A Taste of Hanoi

Day 9 – We are a nothing if not a sleepy bunch, and the intensity of the Hanoi hustle zapped the life out of us. A lie-in was called for, and we indulged in a nice late wake-up. Which isn’t to say that we didn’t take full advantage of the day. You might even say that we gorged on it.

Our plans after the late-into-the-morning snooze were divided into two parts.

Part I: General touristy sightseeing, i.e. visiting a few well-known Hanoi landmarks to have a looksie and take pictures
Part II: EAT ALL THE FOOD, i.e. a street food tour through the city

For me, the first part of the agenda was mostly a distraction until the food tour (I know I should probably be embarrassed, buuuut… #shameless). I am, of course, curious about the Vietnamese monuments and museums, but if I’m being candid, that type of thing is never my favorite part of a trip (unless there’s a fantastical origin story or legend of some kind, then I’m all eyes and ears!) Manny and Karen are history buffs though, so to satisfy their nerdy curiosity, we did a walking tour of some key sites in the city.

Hoan Kiem Lake, or Lake of the Restored Sword (A+ name). We enjoyed a lovely walk around its perimeter, taking pictures and trying not to eat any street snacks before our evening adventure.
Huc Bridge, built in the 19th century, this bridge offers pedestrians access to a small temple on the lake. Google Hanoi, and you’re guaranteed to see this bridge pop up all over your search results. In person? Cool, but not all that. (Tho I think a tour guide to explain the backstory would probably up the interest factor significantly).
Turtle Tower, a small structure on an island in the middle of Hoan Kiem Lake. There’s a legend about a king and a turtle and a god sword that I’m sure would have made Turtle Tower come to life but, like the bridge, sans story it wasn’t super exciting.
Hoa Lo Prison, a museum of what remains of the prison where the French housed Vietnamese revolutionaries. This was, as you might imagine, a heavy visit. As we walked through the prison, we took in photos of beheadings (the French were still using guillotines in the 1950s), and plentiful descriptions of the appalling conditions for both male and female prisoners. A walk through death row sealed in the somber mood that this particular historic site engenders. Interesting note: there’s a room in the museum dedicated to showcasing the exemplary conditions for US POWs during what the Vietnamese call the American War. You can see many photos of a young John McCain, and other American soldiers. They’re smiling, playing basketball, cooking meals. It was all verrrrry interesting, and I’m sure many a person would have a thing or two to say about it.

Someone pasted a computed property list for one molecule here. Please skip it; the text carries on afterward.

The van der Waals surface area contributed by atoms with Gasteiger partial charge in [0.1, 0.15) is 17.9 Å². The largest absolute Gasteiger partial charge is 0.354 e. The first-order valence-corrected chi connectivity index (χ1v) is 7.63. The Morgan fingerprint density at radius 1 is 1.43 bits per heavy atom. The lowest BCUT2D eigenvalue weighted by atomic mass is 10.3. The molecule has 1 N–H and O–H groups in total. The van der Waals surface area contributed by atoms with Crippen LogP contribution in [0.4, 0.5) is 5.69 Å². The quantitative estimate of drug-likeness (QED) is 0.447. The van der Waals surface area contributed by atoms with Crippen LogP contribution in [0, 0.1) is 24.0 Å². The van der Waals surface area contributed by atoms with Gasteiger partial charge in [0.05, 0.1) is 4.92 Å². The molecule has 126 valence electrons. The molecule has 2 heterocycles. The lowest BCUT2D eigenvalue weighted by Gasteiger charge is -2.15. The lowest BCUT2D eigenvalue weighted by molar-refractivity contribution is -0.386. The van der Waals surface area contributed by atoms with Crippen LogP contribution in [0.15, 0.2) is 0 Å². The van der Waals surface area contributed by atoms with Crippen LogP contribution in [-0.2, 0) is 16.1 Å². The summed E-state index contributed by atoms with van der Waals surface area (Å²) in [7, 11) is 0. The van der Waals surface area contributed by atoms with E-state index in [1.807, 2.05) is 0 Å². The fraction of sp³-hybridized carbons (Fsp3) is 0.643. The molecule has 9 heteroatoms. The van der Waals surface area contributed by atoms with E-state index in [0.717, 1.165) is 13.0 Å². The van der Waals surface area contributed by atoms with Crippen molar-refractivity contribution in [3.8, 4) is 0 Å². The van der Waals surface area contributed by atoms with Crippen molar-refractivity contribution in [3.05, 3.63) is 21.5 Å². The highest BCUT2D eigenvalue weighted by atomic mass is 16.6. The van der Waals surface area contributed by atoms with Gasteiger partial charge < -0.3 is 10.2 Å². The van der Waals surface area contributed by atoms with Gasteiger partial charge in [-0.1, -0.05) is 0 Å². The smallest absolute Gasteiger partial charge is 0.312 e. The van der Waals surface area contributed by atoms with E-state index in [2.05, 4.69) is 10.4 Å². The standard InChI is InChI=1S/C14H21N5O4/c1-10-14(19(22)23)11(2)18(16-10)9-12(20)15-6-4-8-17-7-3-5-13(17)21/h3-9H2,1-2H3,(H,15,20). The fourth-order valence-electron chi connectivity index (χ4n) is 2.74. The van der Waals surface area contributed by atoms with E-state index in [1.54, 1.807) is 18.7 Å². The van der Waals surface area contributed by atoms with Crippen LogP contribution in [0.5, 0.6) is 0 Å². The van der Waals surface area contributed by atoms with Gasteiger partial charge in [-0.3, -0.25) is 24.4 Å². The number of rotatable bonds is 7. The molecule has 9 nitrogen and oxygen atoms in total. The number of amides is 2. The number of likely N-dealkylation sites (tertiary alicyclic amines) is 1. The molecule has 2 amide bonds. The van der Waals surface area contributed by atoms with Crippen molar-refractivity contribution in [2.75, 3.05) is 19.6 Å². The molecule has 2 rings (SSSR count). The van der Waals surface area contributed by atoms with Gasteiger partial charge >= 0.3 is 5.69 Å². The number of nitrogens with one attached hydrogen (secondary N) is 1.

Exploring Hanoi again today, I’m convinced I wasn’t wrong in yesterday’s snap judgment. This place is cray. It’s pure concentrate, a completely unadulterated Vietnam. If I’d flown into Hanoi instead of Ho Chi Minh the culture shift would have felt five times more potent. The streets are narrow, but the traffic flow seems as intense as Ho Chi Minh City. Diners and vendors spill onto the streets, while motorcyclists spill onto the sidewalk (as a pedestrian, unless you’re well inside a shop or restaurant, you’re basically never safe). Everything is hazy because being in Hanoi is like being in a snow globe, but instead a pollution globe. My skin and eyes are starting to react unfavorably, and while there’s a lot to see and do here, I’m not too terribly sad that we’re leaving tomorrow. Not because it isn’t great. It really, really is. It’s just… it’s a lot.

But on to the street eats! We booked this outing with a tour group that boasts exceptional ratings and can make adjustments for a vegetarian tagging along. We met our guide at 5pm in a corner of one of Hanoi’s biggest indoor markets. For the next four hours, Lan would lead us through the city on an adventure for the taste buds. The tour was a mixture of city sightseeing (passing through markets and more obscure parts of town), learning about Vietnamese culture through Lan, and indulging in Vietnamese street food. Aside from me, Manny, and Karen, there were three guys from Boston. They turned out to be clowns, in a great way, and our merry little band of foodies had an incredible time. As there were twenty-nine items total that we ended up tasting by day’s end, I won’t bother listing all of them, but here are the tour’s highlights, both food-wise and otherwise: